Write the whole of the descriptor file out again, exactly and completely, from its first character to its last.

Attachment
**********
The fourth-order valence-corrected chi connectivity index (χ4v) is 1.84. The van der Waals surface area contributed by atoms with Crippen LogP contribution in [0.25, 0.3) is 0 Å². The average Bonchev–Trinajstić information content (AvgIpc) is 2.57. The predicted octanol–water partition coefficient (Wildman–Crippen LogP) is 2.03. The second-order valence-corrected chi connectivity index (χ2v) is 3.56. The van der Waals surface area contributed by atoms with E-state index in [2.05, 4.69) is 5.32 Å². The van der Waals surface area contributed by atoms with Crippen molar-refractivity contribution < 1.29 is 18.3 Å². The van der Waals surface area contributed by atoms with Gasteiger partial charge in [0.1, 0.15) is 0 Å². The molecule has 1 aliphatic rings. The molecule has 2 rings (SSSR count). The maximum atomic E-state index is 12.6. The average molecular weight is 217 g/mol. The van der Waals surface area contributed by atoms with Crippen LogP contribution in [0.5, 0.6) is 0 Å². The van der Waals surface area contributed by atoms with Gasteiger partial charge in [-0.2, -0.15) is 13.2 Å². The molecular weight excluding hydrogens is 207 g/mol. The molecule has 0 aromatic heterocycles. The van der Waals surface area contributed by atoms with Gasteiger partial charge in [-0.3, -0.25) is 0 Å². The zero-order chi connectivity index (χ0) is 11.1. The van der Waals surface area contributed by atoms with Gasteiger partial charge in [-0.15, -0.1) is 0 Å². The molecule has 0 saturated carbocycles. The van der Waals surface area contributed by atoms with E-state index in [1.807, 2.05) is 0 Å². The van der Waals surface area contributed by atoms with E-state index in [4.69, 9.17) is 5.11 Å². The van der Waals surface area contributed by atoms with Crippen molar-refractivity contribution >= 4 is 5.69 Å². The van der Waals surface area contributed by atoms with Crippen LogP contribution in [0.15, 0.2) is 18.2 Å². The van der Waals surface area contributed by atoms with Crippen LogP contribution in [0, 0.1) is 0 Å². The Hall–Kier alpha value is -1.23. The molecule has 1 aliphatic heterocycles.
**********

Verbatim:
The fourth-order valence-corrected chi connectivity index (χ4v) is 1.84. The van der Waals surface area contributed by atoms with Crippen LogP contribution in [0.25, 0.3) is 0 Å². The average Bonchev–Trinajstić information content (AvgIpc) is 2.57. The predicted octanol–water partition coefficient (Wildman–Crippen LogP) is 2.03. The second-order valence-corrected chi connectivity index (χ2v) is 3.56. The van der Waals surface area contributed by atoms with E-state index in [2.05, 4.69) is 5.32 Å². The van der Waals surface area contributed by atoms with Crippen molar-refractivity contribution < 1.29 is 18.3 Å². The van der Waals surface area contributed by atoms with Gasteiger partial charge in [0.1, 0.15) is 0 Å². The molecule has 1 aliphatic rings. The molecule has 2 rings (SSSR count). The maximum atomic E-state index is 12.6. The average molecular weight is 217 g/mol. The van der Waals surface area contributed by atoms with Crippen LogP contribution in [0.5, 0.6) is 0 Å². The van der Waals surface area contributed by atoms with Gasteiger partial charge in [-0.2, -0.15) is 13.2 Å². The molecular weight excluding hydrogens is 207 g/mol. The molecule has 0 aromatic heterocycles. The van der Waals surface area contributed by atoms with Gasteiger partial charge in [-0.3, -0.25) is 0 Å². The zero-order chi connectivity index (χ0) is 11.1. The van der Waals surface area contributed by atoms with Gasteiger partial charge in [-0.15, -0.1) is 0 Å². The molecule has 0 saturated carbocycles. The van der Waals surface area contributed by atoms with E-state index in [1.807, 2.05) is 0 Å². The van der Waals surface area contributed by atoms with E-state index in [4.69, 9.17) is 5.11 Å². The van der Waals surface area contributed by atoms with Crippen molar-refractivity contribution >= 4 is 5.69 Å². The van der Waals surface area contributed by atoms with Crippen LogP contribution in [0.15, 0.2) is 18.2 Å². The van der Waals surface area contributed by atoms with Crippen LogP contribution in [0, 0.1) is 0 Å². The Hall–Kier alpha value is -1.23. The molecule has 1 aliphatic heterocycles.